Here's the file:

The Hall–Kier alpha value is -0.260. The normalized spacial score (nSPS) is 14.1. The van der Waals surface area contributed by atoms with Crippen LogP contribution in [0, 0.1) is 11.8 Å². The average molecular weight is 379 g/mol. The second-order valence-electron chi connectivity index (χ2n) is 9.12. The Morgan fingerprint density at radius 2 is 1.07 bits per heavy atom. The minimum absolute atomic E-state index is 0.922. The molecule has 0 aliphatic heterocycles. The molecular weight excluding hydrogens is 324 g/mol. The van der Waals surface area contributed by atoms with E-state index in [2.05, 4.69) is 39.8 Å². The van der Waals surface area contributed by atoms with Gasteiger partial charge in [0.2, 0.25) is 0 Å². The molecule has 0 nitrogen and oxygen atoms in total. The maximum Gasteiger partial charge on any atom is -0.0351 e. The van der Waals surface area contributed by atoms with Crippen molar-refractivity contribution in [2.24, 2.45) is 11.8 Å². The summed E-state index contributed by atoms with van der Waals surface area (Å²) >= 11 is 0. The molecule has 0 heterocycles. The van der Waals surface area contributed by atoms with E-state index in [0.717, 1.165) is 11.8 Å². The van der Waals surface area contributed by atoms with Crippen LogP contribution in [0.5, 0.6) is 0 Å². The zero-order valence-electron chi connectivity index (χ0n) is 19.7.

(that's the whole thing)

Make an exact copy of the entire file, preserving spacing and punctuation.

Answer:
The Hall–Kier alpha value is -0.260. The normalized spacial score (nSPS) is 14.1. The van der Waals surface area contributed by atoms with Crippen LogP contribution in [0, 0.1) is 11.8 Å². The average molecular weight is 379 g/mol. The second-order valence-electron chi connectivity index (χ2n) is 9.12. The Morgan fingerprint density at radius 2 is 1.07 bits per heavy atom. The minimum absolute atomic E-state index is 0.922. The molecule has 0 aliphatic heterocycles. The molecular weight excluding hydrogens is 324 g/mol. The van der Waals surface area contributed by atoms with E-state index in [2.05, 4.69) is 39.8 Å². The van der Waals surface area contributed by atoms with Gasteiger partial charge in [0.2, 0.25) is 0 Å². The molecule has 0 nitrogen and oxygen atoms in total. The maximum Gasteiger partial charge on any atom is -0.0351 e. The van der Waals surface area contributed by atoms with Crippen molar-refractivity contribution in [2.24, 2.45) is 11.8 Å². The summed E-state index contributed by atoms with van der Waals surface area (Å²) >= 11 is 0. The molecule has 0 heterocycles. The van der Waals surface area contributed by atoms with E-state index in [0.717, 1.165) is 11.8 Å². The van der Waals surface area contributed by atoms with Crippen LogP contribution in [0.5, 0.6) is 0 Å². The zero-order valence-electron chi connectivity index (χ0n) is 19.7.